collected: SELinux-module example for mod_tile

posted by on 2012.02.05, under collected, configuration, linux, security

For a project@work I had to setup an open street map server on Scientific Linux 6.1 (64 bit) for rendering the map of the BRD. For this I installed all needed components – and run into big trouble with mod_tile. This module is responsible for taking queries for map-tiles from the apache, forward it to the render daemon and deliver the images back. mod_tile and renderd communicate via an unix socket. And SELinux prevents mod_tile – that runs in the context of httpd – to access the socket. A short grep of the web gives a general answer: disable SELinux. Since SELinux was also a long time common problem to me (yes, I used echo „0“ > /selinux/enforce some times) I decided to accept the challenge… and after reading a lot I got a solution:=).

The following description should work in general if you have trouble with „access-denied-by-SELinux“-problems. The process is quite easy: use the output of the SELinux-audit-logging for create a probate module. Step by step:

0. be sure that SELinux is your problem. Maybe you got error messages like „permission denied“ when accessing files – and you already give full access via chmod/ (if the application gives no output use strace and grep for EACCES, use -e trace=… to filter systemcalls) and/or set the correct security context by chcon/restorecon. Have a look at the boolean shortcuts (getsebool -a | grep ) to check if there is an option to permit the needed action/access.

1. check SELinux-audit-log (/var/log/audit/audit.log) for entries that are related to your problem. If there is nothing enable audit by restart your machine with an additional kernel parameter audit=1. For mod_tile we captured 2 entries:

type=AVC msg=audit(1328183212.312:383): avc:  denied  { connectto } for  pid=2314 comm="httpd" path="/var/run/renderd/renderd.sock" scontext=unconfined_u:system_r:httpd_t:s0 tcontext=unconfined_u:unconfined_r:unconfined_t:s0-s0:c0.c1023 tclass=unix_stream_socket
type=AVC msg=audit(1328182336.427:158): avc:  denied  { write } for  pid=2017 comm="httpd" name="renderd.sock" dev=sda2 ino=2097727 scontext=unconfined_u:system_r:httpd_t:s0 tcontext=unconfined_u:object_r:var_run_t:s0 tclass=sock_file

Put the relevant entries into a separate file like audit.out. module the long way – so you see what happens…

/*build the module description aka "the source" into apachemodtile.te*/
#>cat audit.out | audit2allow -m apachemodtile > apachemodtile.te
#>cat apachemodtile.te
module apachemodtile 1.0;
require {
type unconfined_t;
type var_run_t;
type httpd_t;
class sock_file write;
class unix_stream_socket connectto;
#============= httpd_t ==============
allow httpd_t unconfined_t:unix_stream_socket connectto;
allow httpd_t var_run_t:sock_file write;

/*build the binary module apachemodtile.mod*/
#>checkmodule -M -m -o apachemodtile.mod apachemodtile.te
/*build a SELinux policy module package in apachemodtile.pp*/
#>semodule_package -o apachemodtile.pp -m apachemodtile.mod

2b. use audit2module – does all of 2a in one step:

#>cat audit.out | audit2allow -M apachemodtile

3. install the module permanently:

/*modul goes (SL61) to /etc/selinux/targeted/modules/active/modules/apachemodtile.pp*/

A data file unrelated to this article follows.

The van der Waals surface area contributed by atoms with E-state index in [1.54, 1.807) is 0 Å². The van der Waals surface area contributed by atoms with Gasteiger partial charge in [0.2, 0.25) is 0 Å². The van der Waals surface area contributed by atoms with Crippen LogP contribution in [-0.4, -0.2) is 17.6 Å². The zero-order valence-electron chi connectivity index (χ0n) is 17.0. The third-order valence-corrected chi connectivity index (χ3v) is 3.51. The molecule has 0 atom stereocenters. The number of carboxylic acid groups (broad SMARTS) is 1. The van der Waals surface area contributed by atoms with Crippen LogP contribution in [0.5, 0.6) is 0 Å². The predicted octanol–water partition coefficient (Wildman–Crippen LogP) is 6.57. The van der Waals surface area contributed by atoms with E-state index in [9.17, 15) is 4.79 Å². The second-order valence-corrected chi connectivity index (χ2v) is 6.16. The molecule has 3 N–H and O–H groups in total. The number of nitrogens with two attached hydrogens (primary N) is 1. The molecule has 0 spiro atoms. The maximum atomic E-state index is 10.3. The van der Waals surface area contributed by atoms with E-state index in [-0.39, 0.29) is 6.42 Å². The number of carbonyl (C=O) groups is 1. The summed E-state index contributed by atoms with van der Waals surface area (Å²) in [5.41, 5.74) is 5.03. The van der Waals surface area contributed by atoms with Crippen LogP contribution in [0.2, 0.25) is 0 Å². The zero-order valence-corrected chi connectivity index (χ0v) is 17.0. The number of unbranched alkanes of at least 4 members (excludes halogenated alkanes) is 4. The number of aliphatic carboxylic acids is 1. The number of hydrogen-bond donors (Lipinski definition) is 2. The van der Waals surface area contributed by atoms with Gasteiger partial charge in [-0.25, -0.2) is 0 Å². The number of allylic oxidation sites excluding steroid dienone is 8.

#>semodule -i apachemodtile.pp

After this mod_tile was able to connect to the socket of the renderd. Quite easy 🙂

multimeter GVA-18B protocol & dump tool

posted by on 2012.02.04, under electronics, programming

A wile ago I bought an inexpensive multimeter on ebay: G VA 18 B. For ~30€ it comes with autorange measurement for voltage, current, frequency, resistant, capacity and … temperature (with an internal and external sensor). The meter has serial interface based on an infrared diode on the top.The connection to the pc is done with a CP2030-based serial-usb adapter cable (also in the package).

GVA18B, also sold as VA18

GVA18B, also sold as VA18

Unhappily the offered software won’t work for me – it does not see the virtual COM-port (and it only works on Windows). So I decided to write my own. I connected to the meter via putty – and got only binary crap. With the help of some lines C# (I decided to train my C#-„skills“ – can’t remember the reason) to dump the output in hex/binary and some sample data I figured out the protocol… great hardware but ugly protocol. It seems our friends in HongKong simply map the data of the display controller to some bytes… The facts:

Every sample is decoded into 14 bytes. The high-nibble of each byte contains the position within the stream (bits 4,5,6,7; P={16,32,48,64,..,224} or shifted by 4 bits P={1,..14}). The bytes 1, 10, 11, 12, 13, 14 containing control informations about the selected unit, the range and further functions. The table below shows witch bit in each byte is set for a specific function (high nibble set to zero, first number is decimal value, in brackets the relevant bits):

Each numeric position on the display is encoded into a pair of bytes [1,2], …, [7,8]. The association is given in the following graphic. Bytes 1,3,5,7 represent position „a“, 2,4,6,8 position „b“:

The meaning of Bit 3 in byte „a“ depends on the position of the digit. For the leftmost digit it indicates a leading minus. For the other positions it indicates that the digit is the first part of the fraction.

In the attached code you find a class that handles all the encoding stuff – GVA18BProtocolDecoder. You can drop the received data into it – it does the rest. For simple use it offers an interface for registering a handler that is called when new data arrives. The data can then be fetched by using some convenience methods. The dump2display does what is names – it simply puts the data on the screen (and shows how to use the decoder). And yes, the code is over sized and not very sexy – yet. But it is under the GPL3 – use it as you can: GVA18BDataDump